SA Mines and Energy Journal : November-December 2011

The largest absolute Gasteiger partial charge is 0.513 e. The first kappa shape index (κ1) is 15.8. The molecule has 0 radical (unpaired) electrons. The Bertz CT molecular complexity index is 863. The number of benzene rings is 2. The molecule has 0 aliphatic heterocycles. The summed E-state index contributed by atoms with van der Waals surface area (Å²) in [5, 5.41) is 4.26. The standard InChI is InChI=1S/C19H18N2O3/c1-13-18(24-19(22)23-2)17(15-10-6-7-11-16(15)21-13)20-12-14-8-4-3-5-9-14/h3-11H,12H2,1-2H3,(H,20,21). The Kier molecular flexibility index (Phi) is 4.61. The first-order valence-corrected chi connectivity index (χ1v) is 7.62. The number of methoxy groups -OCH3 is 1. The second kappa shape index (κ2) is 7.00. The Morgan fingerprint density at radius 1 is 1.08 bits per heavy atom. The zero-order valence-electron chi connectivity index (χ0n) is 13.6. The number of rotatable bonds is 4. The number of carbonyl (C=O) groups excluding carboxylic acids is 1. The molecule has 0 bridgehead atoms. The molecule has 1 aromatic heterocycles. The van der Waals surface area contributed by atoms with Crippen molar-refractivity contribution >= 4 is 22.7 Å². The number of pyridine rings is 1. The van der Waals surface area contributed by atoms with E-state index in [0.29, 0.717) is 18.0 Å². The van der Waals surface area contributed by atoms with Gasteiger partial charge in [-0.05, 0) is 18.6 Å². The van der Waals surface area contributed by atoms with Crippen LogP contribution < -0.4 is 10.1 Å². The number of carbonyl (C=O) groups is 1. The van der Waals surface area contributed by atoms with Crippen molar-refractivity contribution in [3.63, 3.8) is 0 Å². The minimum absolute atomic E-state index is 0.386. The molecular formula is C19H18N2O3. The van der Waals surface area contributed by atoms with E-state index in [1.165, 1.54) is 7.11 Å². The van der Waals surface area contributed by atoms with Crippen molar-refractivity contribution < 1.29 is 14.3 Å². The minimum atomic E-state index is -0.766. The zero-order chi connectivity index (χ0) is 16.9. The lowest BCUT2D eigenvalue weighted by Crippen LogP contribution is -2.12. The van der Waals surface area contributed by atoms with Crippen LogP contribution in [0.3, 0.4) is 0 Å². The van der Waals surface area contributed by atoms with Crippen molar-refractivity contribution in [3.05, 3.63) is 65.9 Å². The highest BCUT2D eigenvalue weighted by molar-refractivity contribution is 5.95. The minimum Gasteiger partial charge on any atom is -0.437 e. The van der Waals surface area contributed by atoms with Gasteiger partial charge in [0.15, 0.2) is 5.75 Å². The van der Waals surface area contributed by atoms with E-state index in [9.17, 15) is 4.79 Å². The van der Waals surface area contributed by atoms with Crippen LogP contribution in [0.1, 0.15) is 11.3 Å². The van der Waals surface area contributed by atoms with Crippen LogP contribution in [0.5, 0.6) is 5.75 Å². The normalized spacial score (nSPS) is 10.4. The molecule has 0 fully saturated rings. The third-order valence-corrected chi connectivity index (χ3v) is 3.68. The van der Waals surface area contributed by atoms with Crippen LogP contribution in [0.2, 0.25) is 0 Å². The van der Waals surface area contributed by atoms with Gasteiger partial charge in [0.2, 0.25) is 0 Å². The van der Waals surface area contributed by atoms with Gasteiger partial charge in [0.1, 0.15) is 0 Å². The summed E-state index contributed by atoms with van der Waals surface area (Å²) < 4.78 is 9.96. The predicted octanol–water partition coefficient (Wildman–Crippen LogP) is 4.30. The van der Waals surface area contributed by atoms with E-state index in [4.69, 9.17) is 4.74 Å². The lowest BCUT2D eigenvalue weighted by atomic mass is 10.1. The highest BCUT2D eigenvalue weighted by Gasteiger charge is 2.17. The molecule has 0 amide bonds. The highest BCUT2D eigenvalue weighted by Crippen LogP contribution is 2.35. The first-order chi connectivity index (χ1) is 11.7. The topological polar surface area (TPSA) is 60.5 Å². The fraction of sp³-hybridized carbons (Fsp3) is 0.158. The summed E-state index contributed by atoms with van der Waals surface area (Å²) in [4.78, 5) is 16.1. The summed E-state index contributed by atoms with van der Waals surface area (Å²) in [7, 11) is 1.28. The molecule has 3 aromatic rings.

OCTOBER/NOVEMBER 2011 SA MINES & ENERGY JOURNAL PROFILE "I was doing a University of Adelaide degree and needed another subject. I chose geology. I ended up majoring in the subject and won a position at Broken Hill South, where I was mentored by Basil Lewis, " he said. He spent the next 50 years in the industry, witnessing major events along the way. The SA company Samin, formed with his former boss and associates from Broken Hill South, was performing technical work for the nickel company Poseidon during what became known as "the Poseidon bubble" -- a mining boom that remains the most memorable of his life. Mr Roberts directed drilling of the nickel deposit and was responsible for determining its size. Poseidon shares rocketed to $280, fuelled by a long-running strike in the world's major nickel- producing mines of Canada, huge global demand and "imaginative" brokers in London talking up the company's nickel find in Windarra, in WA's shire of Laverton. Investors were caught up in a mood of euphoria which swept the world. "It was an era of unbelievable goings-on. You only had to be somewhere near the Poseidon find for your shares to take off. " Poseidon crashed in February 1970 and eventually delisted in 1976. In 1974 the Rae Committee handed down its report on the Poseidon bubble, in which it documented numerous cases of improper trade practices. It recommended changes to the regulation of stockmarkets, leading to Australia's national companies and securities legislation While booms have come and gone since, it is the memory of the Poseidon bubble that lingers. "I've seen many ups and downs but when you're talking a real crazy, runaway boom the Poseidon one still takes the cake. "It was a unique set of circumstances that are much less likely to happen these days because there are different rules and regulations in place. " In 1977, Mr Roberts was made the Australian manager of Homestake Australia Limited, the Australian arm of Homestake Mining Company, the oldest listed company on the New York Stock Exchange. At the time, Homestake had gold interests in Kalgoorlie and the NT and John was charged with extending its interests in Australia and New Zealand. During his 16 years at the helm of its Australian subsidiary, Homestake discovered gold at Fortnum near Meekatharra Iin WA and the Macraes gold deposit in New Zealand. He shifted the company's headquarters to Adelaide and took its gold production from less than 40,000 ounces a year to more than 360,000 ounces a year during his reign. In 1987, he was charged with organizing the selling of 20 per cent of Homestake's Australian interests via a capital raising of 100 million $2.30 shares. The market crashed two days before it listed in October. "It was one of the more interesting days of my life; standing on the stock exchange floor with the Premier and others, knowing your shares were going to list below their issue price, " Mr Roberts said. "It really is just paper money because we got the shares back to $2.30 within a year. " Mr Roberts said the most rewarding episode in his long career was overseeing the consolidation of gold interests at Kalgoorlie. "The most satisfying was the unification of various operations at Kalgoorlie in the 1980s to form Kalgoorlie Consolidated Gold Mines which facilitated development of the Superpit. " The process of negotiating the agreements to facilitate the consolidation under one management took about six months. Companies involved in the negotiations included Alan Bond's Bond International Gold, and Normandy's Kalgoorlie gold interests. But it is making discoveries that Mr Roberts says remains the most exciting aspect of mining, although bringing them to production is more difficult these days. "Mining is probably the toughest business on earth. It's extremely high risk. "When I started in the business the hardest part of the job was finding an ore body. In many respects, now that's the easiest part. It's putting it into production that is difficult because of all the permits required -- not that I would suggest we should not have them, dealing with the vagaries of commodity markets that go up and down and of the ore deposit itself. All of that is why commodities are valuable: they're hard to find and expensive to develop. " Mr Roberts is no stranger to company boards, having chaired Nord Pacific, Ballarat Gold and Australian Resources. He currently chairs two boards. Rum Jungle Resources -- which has made phosphate and potash discoveries in the NT -- and the other, Adelaide- based Mithril Resources, has made a significant low-grade copper discovery, also in the NT. These days Mr Roberts also contributes to mining industry bodies including the Resources Industry Development Board, RESA (Resources and Energy Skills Alliance), RESIC (Resources and Energy Sector Infrastructure Council) and SAMPEG (SA Mining and Petroleum Expert Group). He is chair of the Industry Liaison Committee of the Adelaide University's geology and geophysics faculty, which liaises between the worlds of academia and industry, contributing to such things as curricula and helping raise funds for field trips. Mr Roberts has always been involved in promoting the industry and has high praise for the SA government's PACE program, introduced in 2004. "It is extremely innovative and one of the best investments I've ever seen -- it's been more successful than I ever dreamt it could have been, " he said. An avid reader, he plays bridge weekly, getting tips from his 'Grand Master' wife, Judith. "I retired in 1993 and, while I work every day, now there's a big difference. When you're in management you're close to being a slave. What I do now is set my own timetable -- or at least I kid myself I do. " Over the years, John has seen the steady growth of resources - now the State's main export earner, representing 36 per cent of total exports in 2010. "Mining is an industry that creates new money. A discovery in the bush, to all intents and purposes, didn't exist until it was discovered so it's an industry that creates new wealth and value that otherwise wasn't there. "When you find something like Olympic Dam - that's suddenly billions of dollars worth of value that you didn't have yesterday. " John says there are plenty of mineral discoveries still to be made in SA, albeit deeper underground, and there is an impressive crop of students coming through to make them. "The kids these days are just so bright. If anybody's concerned about the kids of today not being leaders of tomorrow - forget it. We're in good hands, " he says. It is making discoveries that Mr Roberts says remains the most exciting aspect of mining, although bringing them to production is more di cult these days.